On the Origin of Species | Study Guide

Charles Darwin

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On the Origin of Species | Chapter 9 : Hybridism | Summary



In this chapter Darwin explains when two "pure" species interbreed, they may produce few offspring, and when these offspring—hybrids—attempt to reproduce, they are unable to do so. Darwin recognizes fertility and sterility represent two ends of a spectrum with innumerable gradations and the scenarios he outlines initially do not represent the sum total of possible variability. For instance, he notes in the fertilization of two distinct species—Crinum capense with C. revolutum—fertile offspring are produced, despite the fact it is not in many other species. Thus, Darwin states the "degree of sterility" in hybrids cannot be considered "absolutely universal."

Even so, Darwin lays out general rules that govern hybridity. Hybrids created from two species are generally sterile. Equally, hybrids and crosses are affected more by "unfavorable conditions." Darwin concludes the laws governing these processes are "simply incidental or dependent on unknown differences in their reproductive systems." He is aware there are laws governing these processes but is unable to come to a conclusion regarding their nature.

Regarding the evolutionary cause of sterility and hybridization, Darwin attempts to place the process within the context of natural selection but is unable to reach a satisfactory conclusion. He moves to a discussion of the physical mechanisms by which reproduction is prevented—such as the inability of the "male element" to "reach the female element." He ultimately admits he can find no adaptive benefit to sterility and hybridization.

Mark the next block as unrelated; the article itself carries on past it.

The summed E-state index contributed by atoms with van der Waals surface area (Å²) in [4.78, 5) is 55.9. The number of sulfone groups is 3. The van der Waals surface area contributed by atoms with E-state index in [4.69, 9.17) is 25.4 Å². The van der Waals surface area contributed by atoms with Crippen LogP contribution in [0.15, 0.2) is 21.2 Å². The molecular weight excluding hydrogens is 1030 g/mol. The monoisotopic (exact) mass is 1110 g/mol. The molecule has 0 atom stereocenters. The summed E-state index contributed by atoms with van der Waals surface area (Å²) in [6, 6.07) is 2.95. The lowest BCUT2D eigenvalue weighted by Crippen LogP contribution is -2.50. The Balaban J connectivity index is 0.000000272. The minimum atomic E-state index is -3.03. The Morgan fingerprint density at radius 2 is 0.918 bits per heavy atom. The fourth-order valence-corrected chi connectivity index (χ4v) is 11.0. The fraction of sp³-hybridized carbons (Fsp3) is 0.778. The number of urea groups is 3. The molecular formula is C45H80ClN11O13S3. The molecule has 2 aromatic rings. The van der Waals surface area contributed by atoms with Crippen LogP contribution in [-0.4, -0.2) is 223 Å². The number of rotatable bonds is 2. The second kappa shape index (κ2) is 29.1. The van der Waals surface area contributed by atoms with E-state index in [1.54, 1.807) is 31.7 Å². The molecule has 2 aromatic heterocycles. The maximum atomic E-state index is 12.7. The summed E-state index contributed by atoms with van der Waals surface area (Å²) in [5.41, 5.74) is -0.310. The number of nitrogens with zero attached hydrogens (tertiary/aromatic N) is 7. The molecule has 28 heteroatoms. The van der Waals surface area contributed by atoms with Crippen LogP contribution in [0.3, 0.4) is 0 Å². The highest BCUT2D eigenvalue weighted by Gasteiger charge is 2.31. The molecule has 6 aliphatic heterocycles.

Darwin's discussion of sterile species crosses and hybrids speaks to the larger long-term processes of natural selection and species formation. He attempts to attribute an adaptive function to the tendency for sterility in these organisms. However, these tendencies are perhaps best understood today as the results of speciation. While not every instance of interspecific breeding results in sterile offspring, in many cases they do. Organisms with minimal genetic differences between them are able to interbreed, but distinct species are often unable to. This is partially attributed to the larger degree of difference resulting from genetic distance due to space or time.

Prior to the widespread adoption of genetic-based species distinctions, species were largely defined in part by their ability or inability to reproduce together. This concept is referred to as "reproductive isolation." Many scientists consider reproductive isolation to be a result of speciation. Reproductive isolation helps preserve distinct species, thereby preventing innumerable gradations and "transitional" forms. This can occur due to genetic differences, physical barriers, or any number of other physical factors.

While Darwin was correct in his characterization of species crossings and hybridization, he did not fully characterize why sterility would occur because he failed to understand the genetic basis for these variations. Equally, while he characterized some of the physical incompatibilities that could occur in the reproductive systems of crossed species or hybrids, he was not aware of the mechanism. The mechanism would only be realized when Mendel's genetic work was rediscovered. It is now known when species fail to produce viable offspring—or produce infertile offspring—it is often the case that their chromosomes are incompatible and thus genetically incapable of reproducing.

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